It is true that as food becomes more processed, the risk of contamination increases at each step of the way. However, the idea that there are no safety improvements in food processing is a common misconception about food inspection.

With more advanced technology, more sensitive equipment, and improved inspection processes, the food industry is better able to detect foreign contaminants before they harm consumers. Cutting-edge technologies like electrochemical biosensors are emerging as potential tools in the food industry to sense contaminants, allergens, toxins, and pathogens.

Myth #5: Food Inspection Violations Mean the Food Is Unsafe to Consume

food in damaged vacuum sealed packaging

Food inspection violations can mean any number of things. In some cases, they do identify food that is unsafe for the consumer. In many cases, however, the inspection process uncovers violations that could potentially lead to unsafe food, which is why food safety inspection systems are so important.

For example, if an inspection reveals that the packaging is damaged, a worker wasn’t wearing gloves, or a machine was malfunctioning, it doesn’t necessarily mean that the food is unsafe. Many manufacturers destroy, reinspect, repackage, or even recall a product simply out of an abundance of caution.

In other cases, the food may be safe for some individuals but dangerous for others. For example, in instances of cross-contamination of a peanut-free product and a product with peanuts, the contaminated food is not unsafe for most consumers. However, if a person with a peanut allergy believes they are eating peanut-free food, the consequences can be deadly.

The same is true of products that are mislabeled. The food is not necessarily contaminated or dangerous, but without proper labeling, consumers will not know what ingredients they are eating. That in itself could prove hazardous for people with allergies or other medical conditions.

Myth #6: One Critical Point at the End of the Production Line Is Sufficient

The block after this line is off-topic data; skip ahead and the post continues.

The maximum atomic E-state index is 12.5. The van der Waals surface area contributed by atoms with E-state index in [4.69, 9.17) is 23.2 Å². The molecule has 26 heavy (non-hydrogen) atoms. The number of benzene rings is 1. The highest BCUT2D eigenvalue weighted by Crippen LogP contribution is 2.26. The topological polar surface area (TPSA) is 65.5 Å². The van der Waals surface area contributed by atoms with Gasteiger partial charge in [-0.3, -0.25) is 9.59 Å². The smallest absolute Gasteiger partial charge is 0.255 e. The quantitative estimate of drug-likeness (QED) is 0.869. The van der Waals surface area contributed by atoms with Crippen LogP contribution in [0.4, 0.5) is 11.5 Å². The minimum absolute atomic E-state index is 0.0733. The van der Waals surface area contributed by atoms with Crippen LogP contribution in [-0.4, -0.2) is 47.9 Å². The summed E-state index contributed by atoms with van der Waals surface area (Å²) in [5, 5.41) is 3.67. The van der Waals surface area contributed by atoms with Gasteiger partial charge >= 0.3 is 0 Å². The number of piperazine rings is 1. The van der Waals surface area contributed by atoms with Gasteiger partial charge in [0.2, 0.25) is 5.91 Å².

Critical control points (CCPs) remove, prevent, or reduce potential hazards in the food processing line to an acceptable level. For simple processes and short production lines, a single CCP at the end stage may control for multiple hazards. However, in more high-risk processes or regulated industries, you may need to implement multiple critical control points to manage a single hazard.

Food safety plans use CCPs to control for physical, chemical, and biological hazards. Examples of CCPs at multiple stages of the food processing line include the following:

  • Preinspecting raw materials before use
  • Heating foods to a specific temperature
  • Storing foods at a specific temperature
  • Adding preservatives or acidulants
  • Using the proper packaging type
  • Inspecting packaging for flaws such as punctures, unsecured lids, or rodent bites

One of the most important benefits of having multiple CCPs is that they enable you to pinpoint contaminations, trace them to their source, and have a better chance of rectifying the situation before the entire product run is compromised. This is one example of how clarifying misconceptions about food inspection protects both the end consumer and your bottom line.

Myth #7: Small Food Businesses Are Exempt From Inspection

In some cases, small businesses are subject to different food manufacturing rules. For example, if you meet the USDA’s definition of a small business (less than 500 employees and processing less than 100,000 pounds of meat per formula per year), then you do not have to follow Nutrition Facts labeling requirements.

In addition, if you sell meat or poultry products only inside your state lines, USDA inspectors may not visit your facility. This does not mean, however, that you are exempt from inspection. Instead, you will qualify for a small food manufacturer program in which state inspectors will inspect your plant.

Finally, no manufacturer in any sector is exempt from producing safe food. Regardless of their size and status, all facilities are legally prohibited from selling adulterated food. This includes food prepared or packed under unsanitary conditions that may become contaminated or otherwise unsafe to consume.

If you believed a common misconception about food inspection prior to reading this article, we hope this post has helped clear it up — and highlighted the consequences of inadequate food inspection. To help keep your food products free from hazards, TDI Packsys offers a variety of advanced inspection systems, including metal detectors, machine vision systems, and x-ray technology.

For more information about choosing the right food inspection systems for your application, contact us today!